Initially, I did not quite appreciate the training until we learned about TWI - Training Within Industry after the workshop practice session. What the Japanese instructors taught us were all there in the TWI Job Instruction program. As summarized in the Job Instruction card below, there are four systematic steps on how to get ready to coach as well as how to deliver the coaching.
Job Instruction pocket card.
By simply following the four steps, supervisors can be better assured of a job that will be done correctly, safely and conscientiously by production operators. Hence, TWI is the foundation of Standard Work in the journey to achieving the vision of a Lean enterprise. As we all know, standard work is important in ensuring process stability and it also serves as a baseline for kaizen or continuous improvement.
One of my key takeaways was the Job Breakdown where the trainer identifies:
1. the important steps of a task or process,
2. the key points such as quality and safety aspects, and
3. reasons for the key points.
A Job Breakdown template.
A few of my clients have informed me that after completing a TWI workshop, one of their goals is to apply the Job Breakdown structure to enhance their company's Quality Manual. They realize that their company's ISO 9000-based document control is not necessarily based on the original intent of the TWI programs but was just developed for the sake of certification.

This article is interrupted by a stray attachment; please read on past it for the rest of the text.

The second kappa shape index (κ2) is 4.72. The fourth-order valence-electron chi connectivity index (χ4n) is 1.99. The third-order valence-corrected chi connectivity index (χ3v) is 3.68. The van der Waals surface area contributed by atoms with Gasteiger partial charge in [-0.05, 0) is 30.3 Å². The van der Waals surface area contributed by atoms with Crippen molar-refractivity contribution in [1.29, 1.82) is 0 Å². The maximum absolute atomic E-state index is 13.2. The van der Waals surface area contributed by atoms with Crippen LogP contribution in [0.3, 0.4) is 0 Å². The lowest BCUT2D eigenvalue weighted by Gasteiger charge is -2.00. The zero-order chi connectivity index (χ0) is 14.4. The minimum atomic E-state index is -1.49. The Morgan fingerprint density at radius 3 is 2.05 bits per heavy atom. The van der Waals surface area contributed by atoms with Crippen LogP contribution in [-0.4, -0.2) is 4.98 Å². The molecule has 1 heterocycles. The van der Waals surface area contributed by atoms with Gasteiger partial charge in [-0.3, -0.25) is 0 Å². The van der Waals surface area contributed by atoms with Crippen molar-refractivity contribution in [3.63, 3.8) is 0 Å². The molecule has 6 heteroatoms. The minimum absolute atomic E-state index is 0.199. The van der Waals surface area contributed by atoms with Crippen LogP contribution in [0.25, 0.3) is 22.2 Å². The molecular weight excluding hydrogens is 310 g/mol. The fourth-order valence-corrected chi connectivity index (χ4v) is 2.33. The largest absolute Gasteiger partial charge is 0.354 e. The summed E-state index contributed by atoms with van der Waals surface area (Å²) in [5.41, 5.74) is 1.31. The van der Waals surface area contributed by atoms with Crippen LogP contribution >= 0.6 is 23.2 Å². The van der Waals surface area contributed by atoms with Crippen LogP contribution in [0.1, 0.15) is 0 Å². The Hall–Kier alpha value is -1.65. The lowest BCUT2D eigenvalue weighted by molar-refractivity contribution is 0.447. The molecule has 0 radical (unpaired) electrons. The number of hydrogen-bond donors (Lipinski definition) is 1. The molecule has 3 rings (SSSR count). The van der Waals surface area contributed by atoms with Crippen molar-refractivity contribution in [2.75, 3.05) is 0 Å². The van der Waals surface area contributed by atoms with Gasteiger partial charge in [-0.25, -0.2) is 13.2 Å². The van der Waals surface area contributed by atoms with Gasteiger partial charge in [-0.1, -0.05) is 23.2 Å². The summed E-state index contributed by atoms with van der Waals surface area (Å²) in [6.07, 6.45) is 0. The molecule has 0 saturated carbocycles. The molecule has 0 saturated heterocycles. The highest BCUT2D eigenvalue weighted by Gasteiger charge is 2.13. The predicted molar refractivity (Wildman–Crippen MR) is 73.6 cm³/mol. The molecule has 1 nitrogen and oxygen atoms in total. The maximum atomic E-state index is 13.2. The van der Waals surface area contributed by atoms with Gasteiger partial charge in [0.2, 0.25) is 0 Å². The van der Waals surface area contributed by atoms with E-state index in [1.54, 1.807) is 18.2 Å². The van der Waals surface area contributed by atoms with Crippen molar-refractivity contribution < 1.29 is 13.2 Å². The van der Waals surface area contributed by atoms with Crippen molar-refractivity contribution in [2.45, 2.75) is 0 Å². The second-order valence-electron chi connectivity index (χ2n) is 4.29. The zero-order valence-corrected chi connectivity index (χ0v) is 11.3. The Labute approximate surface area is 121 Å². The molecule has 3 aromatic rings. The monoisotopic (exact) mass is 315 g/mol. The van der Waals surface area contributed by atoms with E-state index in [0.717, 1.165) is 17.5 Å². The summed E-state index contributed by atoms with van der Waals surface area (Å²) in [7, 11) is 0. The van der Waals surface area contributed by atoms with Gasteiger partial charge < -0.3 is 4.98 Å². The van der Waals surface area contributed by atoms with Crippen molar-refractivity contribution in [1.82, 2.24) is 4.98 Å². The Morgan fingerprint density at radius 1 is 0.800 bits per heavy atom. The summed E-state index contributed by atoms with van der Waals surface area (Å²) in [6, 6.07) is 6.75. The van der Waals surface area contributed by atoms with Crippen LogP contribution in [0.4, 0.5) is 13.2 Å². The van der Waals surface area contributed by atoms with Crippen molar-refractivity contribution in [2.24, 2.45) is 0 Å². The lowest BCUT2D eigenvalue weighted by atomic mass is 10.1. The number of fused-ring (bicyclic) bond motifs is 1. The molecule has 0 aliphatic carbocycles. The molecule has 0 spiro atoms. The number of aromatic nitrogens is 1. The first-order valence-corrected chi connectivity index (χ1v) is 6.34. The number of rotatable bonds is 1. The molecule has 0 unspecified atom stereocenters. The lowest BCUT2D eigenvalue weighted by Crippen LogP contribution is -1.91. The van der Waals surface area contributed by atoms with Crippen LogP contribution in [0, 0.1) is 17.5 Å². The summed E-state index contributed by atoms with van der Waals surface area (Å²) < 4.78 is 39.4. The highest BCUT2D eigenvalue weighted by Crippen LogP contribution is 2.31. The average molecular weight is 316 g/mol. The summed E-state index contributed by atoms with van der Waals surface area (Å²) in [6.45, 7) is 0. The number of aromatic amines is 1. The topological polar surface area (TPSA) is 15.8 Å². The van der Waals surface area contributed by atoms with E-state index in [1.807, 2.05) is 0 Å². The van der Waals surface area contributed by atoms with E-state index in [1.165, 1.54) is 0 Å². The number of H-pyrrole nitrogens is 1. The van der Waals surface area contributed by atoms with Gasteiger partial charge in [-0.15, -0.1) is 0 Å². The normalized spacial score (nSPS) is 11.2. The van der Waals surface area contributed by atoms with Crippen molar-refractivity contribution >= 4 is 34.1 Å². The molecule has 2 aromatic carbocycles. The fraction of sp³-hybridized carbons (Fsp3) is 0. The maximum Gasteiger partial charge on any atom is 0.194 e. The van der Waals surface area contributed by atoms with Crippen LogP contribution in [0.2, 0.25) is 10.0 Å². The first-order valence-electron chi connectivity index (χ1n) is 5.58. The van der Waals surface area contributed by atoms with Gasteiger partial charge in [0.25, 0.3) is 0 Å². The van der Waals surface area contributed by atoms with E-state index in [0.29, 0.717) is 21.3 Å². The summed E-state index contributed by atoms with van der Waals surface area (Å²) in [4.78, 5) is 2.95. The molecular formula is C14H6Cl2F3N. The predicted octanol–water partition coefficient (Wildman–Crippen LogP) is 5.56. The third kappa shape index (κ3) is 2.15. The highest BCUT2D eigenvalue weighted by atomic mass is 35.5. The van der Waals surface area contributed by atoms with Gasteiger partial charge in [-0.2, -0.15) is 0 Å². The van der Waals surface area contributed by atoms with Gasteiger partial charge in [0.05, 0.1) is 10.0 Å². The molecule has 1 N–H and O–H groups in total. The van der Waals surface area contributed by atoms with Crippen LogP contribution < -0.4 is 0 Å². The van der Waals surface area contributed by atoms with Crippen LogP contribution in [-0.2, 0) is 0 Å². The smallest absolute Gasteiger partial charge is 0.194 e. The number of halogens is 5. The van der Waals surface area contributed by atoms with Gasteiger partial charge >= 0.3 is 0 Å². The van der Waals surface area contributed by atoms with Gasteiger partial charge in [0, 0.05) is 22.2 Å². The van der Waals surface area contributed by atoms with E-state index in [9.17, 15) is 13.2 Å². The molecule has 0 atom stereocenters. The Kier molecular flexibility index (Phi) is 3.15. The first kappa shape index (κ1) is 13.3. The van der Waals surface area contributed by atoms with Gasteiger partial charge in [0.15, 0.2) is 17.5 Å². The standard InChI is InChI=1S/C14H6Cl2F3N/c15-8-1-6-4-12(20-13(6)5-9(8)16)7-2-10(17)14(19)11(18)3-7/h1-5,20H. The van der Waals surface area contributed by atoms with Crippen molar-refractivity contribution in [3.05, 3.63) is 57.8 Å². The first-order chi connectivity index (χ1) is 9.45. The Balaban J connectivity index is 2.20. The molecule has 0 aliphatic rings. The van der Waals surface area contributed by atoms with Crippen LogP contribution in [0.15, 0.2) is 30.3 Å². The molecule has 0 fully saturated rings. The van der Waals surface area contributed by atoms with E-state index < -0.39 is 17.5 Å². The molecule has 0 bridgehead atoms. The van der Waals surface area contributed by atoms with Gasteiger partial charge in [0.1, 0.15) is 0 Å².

One advantage of the 'Important Steps' (or 'Major Steps') is that by organizing a coaching session around some key steps, it helps the trainees to focus on the significant areas of the job and facilitates them to learn quickly.
In the real world, operators often do not understand what they are doing. Doing work by simply following the what's and how's in many poorly written SOPs without understanding the why's is one of the reasons we have waste in our production processes and a lack of innovative ideas from employees. How often have you come across SOPs that were written from the user's perspective?
Another important area of TWI application is in Total Productive Maintenance (TPM). In the deployment of autonomous maintenance, operators have to perform the equipment cleaning, lubrication, inspection and bolt tightening in the right way. Just exactly how much lubrication is required when the SOP says "apply lightly", and how tight should a loose bolt be tightened without damaging the internal threads? TWI techniques will go a long way to eliminate these issues. In addition, one-point lessons can be made sharper with the understanding and application of the TWI system.